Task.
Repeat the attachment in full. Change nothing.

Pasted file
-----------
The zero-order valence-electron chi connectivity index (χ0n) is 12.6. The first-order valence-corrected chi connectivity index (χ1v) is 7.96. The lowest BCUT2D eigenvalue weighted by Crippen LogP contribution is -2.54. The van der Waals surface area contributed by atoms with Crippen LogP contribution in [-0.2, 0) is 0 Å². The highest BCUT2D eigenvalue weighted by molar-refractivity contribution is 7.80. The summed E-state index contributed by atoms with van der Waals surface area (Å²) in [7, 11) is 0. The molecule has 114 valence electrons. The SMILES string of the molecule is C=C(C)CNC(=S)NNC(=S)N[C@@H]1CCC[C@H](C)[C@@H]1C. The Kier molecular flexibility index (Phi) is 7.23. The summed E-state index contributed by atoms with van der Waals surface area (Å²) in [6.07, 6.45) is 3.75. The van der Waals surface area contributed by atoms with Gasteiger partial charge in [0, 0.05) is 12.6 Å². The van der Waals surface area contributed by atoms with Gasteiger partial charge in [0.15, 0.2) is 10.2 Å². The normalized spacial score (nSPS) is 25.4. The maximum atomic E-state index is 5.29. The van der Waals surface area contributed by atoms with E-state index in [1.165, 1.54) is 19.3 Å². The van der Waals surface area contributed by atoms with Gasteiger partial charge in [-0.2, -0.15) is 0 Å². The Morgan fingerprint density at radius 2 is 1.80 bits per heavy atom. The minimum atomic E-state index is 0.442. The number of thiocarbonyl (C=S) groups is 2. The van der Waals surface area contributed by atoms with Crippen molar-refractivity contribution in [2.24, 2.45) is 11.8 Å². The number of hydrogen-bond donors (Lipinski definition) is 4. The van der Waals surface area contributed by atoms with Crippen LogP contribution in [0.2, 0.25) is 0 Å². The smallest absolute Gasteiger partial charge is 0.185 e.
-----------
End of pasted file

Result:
The zero-order valence-electron chi connectivity index (χ0n) is 12.6. The first-order valence-corrected chi connectivity index (χ1v) is 7.96. The lowest BCUT2D eigenvalue weighted by Crippen LogP contribution is -2.54. The van der Waals surface area contributed by atoms with Crippen LogP contribution in [-0.2, 0) is 0 Å². The highest BCUT2D eigenvalue weighted by molar-refractivity contribution is 7.80. The summed E-state index contributed by atoms with van der Waals surface area (Å²) in [7, 11) is 0. The molecule has 114 valence electrons. The SMILES string of the molecule is C=C(C)CNC(=S)NNC(=S)N[C@@H]1CCC[C@H](C)[C@@H]1C. The Kier molecular flexibility index (Phi) is 7.23. The summed E-state index contributed by atoms with van der Waals surface area (Å²) in [6.07, 6.45) is 3.75. The van der Waals surface area contributed by atoms with Gasteiger partial charge in [0, 0.05) is 12.6 Å². The van der Waals surface area contributed by atoms with Gasteiger partial charge in [0.15, 0.2) is 10.2 Å². The normalized spacial score (nSPS) is 25.4. The maximum atomic E-state index is 5.29. The van der Waals surface area contributed by atoms with E-state index in [1.165, 1.54) is 19.3 Å². The van der Waals surface area contributed by atoms with Gasteiger partial charge in [-0.2, -0.15) is 0 Å². The Morgan fingerprint density at radius 2 is 1.80 bits per heavy atom. The minimum atomic E-state index is 0.442. The number of thiocarbonyl (C=S) groups is 2. The van der Waals surface area contributed by atoms with Crippen molar-refractivity contribution in [2.24, 2.45) is 11.8 Å². The number of hydrogen-bond donors (Lipinski definition) is 4. The van der Waals surface area contributed by atoms with Crippen LogP contribution in [0.2, 0.25) is 0 Å². The smallest absolute Gasteiger partial charge is 0.185 e.